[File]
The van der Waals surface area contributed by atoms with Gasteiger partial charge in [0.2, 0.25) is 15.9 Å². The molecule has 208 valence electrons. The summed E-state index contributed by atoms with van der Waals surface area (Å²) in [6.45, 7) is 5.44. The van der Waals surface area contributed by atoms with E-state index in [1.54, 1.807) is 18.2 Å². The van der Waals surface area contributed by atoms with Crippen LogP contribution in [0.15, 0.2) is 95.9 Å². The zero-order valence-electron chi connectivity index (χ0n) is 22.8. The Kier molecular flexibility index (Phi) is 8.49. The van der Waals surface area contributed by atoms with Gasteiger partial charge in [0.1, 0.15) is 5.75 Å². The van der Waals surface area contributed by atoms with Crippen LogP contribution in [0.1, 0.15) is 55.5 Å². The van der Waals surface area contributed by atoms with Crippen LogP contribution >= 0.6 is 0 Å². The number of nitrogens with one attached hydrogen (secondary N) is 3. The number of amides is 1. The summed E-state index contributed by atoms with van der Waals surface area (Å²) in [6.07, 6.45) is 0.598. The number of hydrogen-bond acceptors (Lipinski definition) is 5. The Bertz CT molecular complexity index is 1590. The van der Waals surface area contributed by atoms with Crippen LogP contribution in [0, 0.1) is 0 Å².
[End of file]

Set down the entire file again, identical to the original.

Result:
The van der Waals surface area contributed by atoms with Gasteiger partial charge in [0.2, 0.25) is 15.9 Å². The molecule has 208 valence electrons. The summed E-state index contributed by atoms with van der Waals surface area (Å²) in [6.45, 7) is 5.44. The van der Waals surface area contributed by atoms with E-state index in [1.54, 1.807) is 18.2 Å². The van der Waals surface area contributed by atoms with Crippen LogP contribution in [0.15, 0.2) is 95.9 Å². The zero-order valence-electron chi connectivity index (χ0n) is 22.8. The Kier molecular flexibility index (Phi) is 8.49. The van der Waals surface area contributed by atoms with Gasteiger partial charge in [0.1, 0.15) is 5.75 Å². The van der Waals surface area contributed by atoms with Crippen LogP contribution in [0.1, 0.15) is 55.5 Å². The van der Waals surface area contributed by atoms with Crippen LogP contribution >= 0.6 is 0 Å². The number of nitrogens with one attached hydrogen (secondary N) is 3. The number of amides is 1. The summed E-state index contributed by atoms with van der Waals surface area (Å²) in [6.07, 6.45) is 0.598. The number of hydrogen-bond acceptors (Lipinski definition) is 5. The Bertz CT molecular complexity index is 1590. The van der Waals surface area contributed by atoms with Crippen LogP contribution in [0, 0.1) is 0 Å².